Wednesday, August 14, 2013

Do clothes make the Hasid?

When I first began this blog, the pic on my profile page was this one of me and my cat, Sapphire.  This was a photo recently featured in Cat Fancy magazine in an article called "Clergy Cats," about cats who live with religious leaders. (Read more about that.)  I thought it did a pretty good job of illustrating life here on our Minnesota hobby farm.  (And it provided a good joke about how I am "outstanding in my field.")

Well, it wasn't long before somebody asked me why, if I am really a Hasid, don't I wear a suit on my profile?  The fact is, I a good suit is the last thing you want to be wearing when you are doing farm chores.  Ditto for white shirts.  To clean the barn, you want to wear the oldest rags you have -- and change them when you come inside.

However, I did think about it and replaced the old photo with this one of me wearing a jacket and standing in front of a bookcase -- the typical scholarly bio pic that was, in fact, used on a couple of my book covers.

Did that satisfy the halachah police?  Not really.  Before long I got another query asking why I wasn't wearing a brimmed hat.  Never mind that I was wearing a yarmulke -- "everybody knows" a true Hasid wears a brimmed hat over his yarmulke.

Yonassan Gershom, 2013
So OK, folks, here is a recent pic of me in a brimmed hat.  I'm a lot older and grayer than in the earlier pix, but that's life.

No doubt there will be somebody who points out that my coat is blue, not black.  Oy vey, when will it end?  First of all, Breslov Hasidim (the group I belong to) do not have a uniform, so you see all kinds of clothes at a Breslov gathering.  And secondly, it is a fact that Jews -- even very religious ones -- did not always wear black.  Neither did the American Pilgrims in the 1600s, even though we now portray them that way.  Their clothes were colored with natural dyes in various earth tones.

So were the clothes of Jews.  Consider this folk painting of pre-Holocaust stetl (village) life in Eastern Europe:

"Samedi Apres-Midi" (Sabbath Afternoon)
painting by Ilex Beller (click image to enlarge)

You can clearly see men's coats in a variety of colors, even on the Sabbath.  The rabbis in the center of the painting are wearing black (a mark of honor and scholarship back then), but the common people are dressed in blue, purple, brown, etc.  The fact is, a true black dye was not invented until the 1700s, and was very expensive in the early days of the Hasidic movement.  This was the origin of "black tie" events in the secular world for the upper crust, and of black coats on the Sabbath and holy days, when it is traditional to dress more formally.  For the weekdays, most people wore less expensive clothes.



This detail from another Beller painting shows shoemakers working -- and wearing non-black clothing.  Most likely, they did not want to get shoe polish and glue on their good Sabbath coats, same as I don't want dirt and chicken poop on mine.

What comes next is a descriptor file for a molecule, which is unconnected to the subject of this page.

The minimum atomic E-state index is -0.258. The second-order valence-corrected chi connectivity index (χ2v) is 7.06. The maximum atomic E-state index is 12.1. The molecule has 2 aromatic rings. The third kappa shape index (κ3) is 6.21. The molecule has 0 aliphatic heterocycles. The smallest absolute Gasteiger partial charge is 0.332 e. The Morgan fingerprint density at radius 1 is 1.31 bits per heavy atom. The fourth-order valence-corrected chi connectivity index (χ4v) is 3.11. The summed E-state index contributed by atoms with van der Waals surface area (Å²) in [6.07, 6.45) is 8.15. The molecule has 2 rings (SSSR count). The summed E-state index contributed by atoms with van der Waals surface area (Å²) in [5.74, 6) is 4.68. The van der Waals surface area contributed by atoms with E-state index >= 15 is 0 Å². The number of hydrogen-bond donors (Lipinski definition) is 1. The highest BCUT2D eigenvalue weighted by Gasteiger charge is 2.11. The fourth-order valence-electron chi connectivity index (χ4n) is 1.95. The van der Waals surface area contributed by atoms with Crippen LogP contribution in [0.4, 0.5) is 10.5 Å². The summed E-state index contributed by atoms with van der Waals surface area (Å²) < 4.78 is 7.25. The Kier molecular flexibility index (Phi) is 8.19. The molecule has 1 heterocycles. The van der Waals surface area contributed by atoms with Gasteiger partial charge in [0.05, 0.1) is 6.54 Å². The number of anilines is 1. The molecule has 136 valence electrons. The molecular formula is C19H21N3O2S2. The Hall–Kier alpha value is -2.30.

When I mentioned this history of black dyes in another online conversation, I was told that people got black wool from black sheep.  Not very likely -- most "black" sheep are not a true black, either.  They are more often a very dark grey or even brownish.  Which might have made a nice coat, but it would not be the black we know today.  (It is true that recently some farmers have bred for the black color, but since black is recessive in sheep, they were not as common until genetics was better understood.  Grigor Mendel did not work out basic genetic patterns until the mid-1800s.)

Last but not least, this detail from yet a third Beller painting shows a Jewish peddler wearing a long blue coat very much like the one I have on in the photo above.  One could argue that this artist simply used bright colors for the sake of art -- but his purpose was to chronicle life in his old village, in memory of those who died in the Holocaust.  Throughout the series of paintings there are recognizable individuals wearing the same clothing.  In some of his descriptions that accompany the paintings, he actually names them.  So I'm pretty sure he is painting memories of real people and how they dressed. 

Nowadays, it seems, everybody wants to dress in rabbinical black.  I don't fault them for this -- but really, the color of my clothes is no indication of whether or not I am a Hasid. 

* * *

UPDATE:  Clothes are not the only thing people use to try to discredit me.  See also:

(Note:  The Ilex Beller paintings are used here as part of a critical art discussion about the works, which I believe falls under the category of "fair usage."  There is no intent to violate Beller's copyright.)



2 comments:

YonassanGershom said...

And then there was the guy on YouTube, who posted this list of insults on one of my video pages:

"Yonassan Gershom is a complete and total fraud. he is no rabbi at all. rather, he is a self-hating Jew, a left wing liberal lunatic marxist islamofascist loving gay homosexual. and those are his good points."

This was so ludicrous I burst out laughing. How can you be a fascist and a Marxist at the same time? And I doubt many Islamic extremists are gay -- at least not openly. Clearly this guy just opened a list of canned epithets. (I'll claim liberal though, that's no insult for me!)

As for "self-hating Jew," I went to this guy's channel, expecting to find some Haredi halachah cop in Israel -- instead, I an empty profile page and nothing but secular videos on his feed, much of it drivel, and none of it obviously Jewish. So why does he even CARE who I am or what I do? He must really hate vegetarians...
"

Anonymous said...

And then there is this:
http://www.youtube.com/watch?v=gSoMvDJyp0w

Lots of white on the heads of the Na Nach. Looks like they are having fun, be warned the tune is sticky

Be happy

Regards
Tony